Hillary Clinton 'Decision' | Campaign 2016

Democratic presidential candidate Hillary Clinton's campaign released this video aimed at New York voters ahead of their Democratic primary on April 19.

As La Unified Board President, Zimmer Facing Re-election Challenge | Edsource
Hot Topics:

Sacramento City Unified Searching For Game Plan To Build Central Kitchen | The Sacramento Bee
Loretta Kalb @
Tiny kitchens, inadequate space dominate at many schools

The Trump Campaign Has Landed In California. Are You Ready? - San Francisco Chronicle
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Manson Follower Leslie Van Houten Faces Fight From Victim's Family To Gain Freedom
Charles Manson and other members of his so-called family were convicted of killing actress Sharon Tate and six other people during a bloody rampage in the Los Angeles area during two August nights in 1969. Prosecutors said Manson and his followers were trying to incite a race war that he believed was prophesized in the Beatles' song "Helter Skelter."

Connecticut Chooses to Cut Jobs Over Increased Taxes in Budget Crisis
Starting with a wave of layoffs last Monday, and despite union advertising, Gov. Dannel P. Malloy has focused on trimming overhead as taxable personal income has declined.

Physician Shortage Drives Wait Times At Va San Diego | Kpbs
Steve Walsh @
A combination of increasing demand for mental health providers and a shortage of mental health professionals nationwide is contributing to veterans waiting longer to see a mental health professional at VA San Diego.

Ted Cruz: 'Great' | Campaign 2016

The presidential campaign for Republican candidate Ted Cruz released this video attacking rival Donald Trump for positive comments he made about New York Mayor Bill de Blasio.

First Draft: Candidates Make Their Final New York Appeals
Senator Bernie Sanders of Vermont is holding an evening rally in Hunters Point, Queens, while Hillary Clinton will address supporters in Midtown Manhattan. The Republicans are campaigning in farther-flung locales, with Donald J. Trump in Buffalo and Gov. John R. Kasich of Ohio visiting Syracuse and Schenectady.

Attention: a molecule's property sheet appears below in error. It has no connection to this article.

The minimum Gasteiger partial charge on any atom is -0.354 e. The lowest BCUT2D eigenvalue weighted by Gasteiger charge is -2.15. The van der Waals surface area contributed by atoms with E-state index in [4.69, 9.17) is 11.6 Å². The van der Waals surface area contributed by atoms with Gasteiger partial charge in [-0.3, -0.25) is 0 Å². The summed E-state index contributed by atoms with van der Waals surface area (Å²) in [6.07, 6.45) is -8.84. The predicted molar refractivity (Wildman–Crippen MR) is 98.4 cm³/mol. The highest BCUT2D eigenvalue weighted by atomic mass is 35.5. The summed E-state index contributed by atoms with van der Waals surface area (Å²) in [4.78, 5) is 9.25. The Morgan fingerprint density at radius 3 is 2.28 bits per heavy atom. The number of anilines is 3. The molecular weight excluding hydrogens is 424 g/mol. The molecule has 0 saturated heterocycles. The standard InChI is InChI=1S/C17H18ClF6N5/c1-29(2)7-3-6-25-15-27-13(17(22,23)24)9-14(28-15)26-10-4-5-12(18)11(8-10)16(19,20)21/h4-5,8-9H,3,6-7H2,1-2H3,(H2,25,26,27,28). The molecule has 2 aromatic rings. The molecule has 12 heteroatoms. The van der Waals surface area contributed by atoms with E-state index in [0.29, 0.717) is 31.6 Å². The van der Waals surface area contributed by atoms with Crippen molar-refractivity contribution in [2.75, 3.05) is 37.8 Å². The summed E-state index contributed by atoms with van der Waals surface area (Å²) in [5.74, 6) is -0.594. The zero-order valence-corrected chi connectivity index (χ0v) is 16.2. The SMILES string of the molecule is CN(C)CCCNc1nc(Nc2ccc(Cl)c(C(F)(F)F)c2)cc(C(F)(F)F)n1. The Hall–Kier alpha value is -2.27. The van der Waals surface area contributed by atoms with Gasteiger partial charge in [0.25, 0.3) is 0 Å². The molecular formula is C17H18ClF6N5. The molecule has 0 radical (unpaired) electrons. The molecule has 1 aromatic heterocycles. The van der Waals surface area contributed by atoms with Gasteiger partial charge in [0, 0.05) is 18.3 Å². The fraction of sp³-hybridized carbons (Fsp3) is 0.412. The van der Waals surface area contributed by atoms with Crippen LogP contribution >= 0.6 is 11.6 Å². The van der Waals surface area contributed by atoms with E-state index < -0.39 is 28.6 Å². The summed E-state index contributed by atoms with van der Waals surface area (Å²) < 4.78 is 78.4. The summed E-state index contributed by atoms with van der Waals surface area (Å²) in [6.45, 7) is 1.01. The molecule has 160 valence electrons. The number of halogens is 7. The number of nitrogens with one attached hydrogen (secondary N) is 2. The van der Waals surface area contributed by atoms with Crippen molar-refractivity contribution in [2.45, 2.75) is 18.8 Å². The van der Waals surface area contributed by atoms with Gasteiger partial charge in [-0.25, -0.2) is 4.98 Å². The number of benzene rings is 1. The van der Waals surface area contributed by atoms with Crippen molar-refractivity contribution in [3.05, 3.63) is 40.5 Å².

'baby John Doe' 14 Years Later - The Orange County Register
Enacted in January 2001, California's Safely Surrendered Baby Law provides an alternative to abandoning a newborn. Under the law, a parent or a person with legal custody can surrender an infant within 72 hours of birth, with no questions asked, and has 14 days to reclaim the child.

San Francisco Bay: Massive Effort To Remove Aquatic Invader Nearly Finished
A fast-growing, non-native plant that spread in dense thickets up to 7 feet tall was exploding out of control, overrunning wetlands, threatening birds, wildlife and even the public's view of the water.

Supreme Court Rejects Challenge To Google's Online Library Of Books
AP Member Choice Complete @
The Supreme Court turned away a challenge to Google Inc.'s online book library from authors who said the project makes it harder for them to market their work.

License Plate Readers Capture Loads Of Data. How Long Do Cops Keep It? | 89.3 Kpcc
Southern California Public Radio @
A "License Plate Reader" or LPR, one of two mounted on the trunk of a Metropolotian Police Department car in Washington, D.C. Paul J. Richards/AFP/Getty Images

Clinton urges Supreme Court to uphold Obama's immigration moves
Hillary Clinton urged the Supreme Court to uphold the legality of President Barack Obama’s executive actions on immigration, weighing in just as the eight remaining justices heard oral arguments in United States v. Texas.

Sidebar: When a Senator Passes Judgment on a Chief Justice
In scolding Chief Justice John G. Roberts Jr. this month, Senator Charles E. Grassley made clear he sees two sides on the court: apolitical and liberal.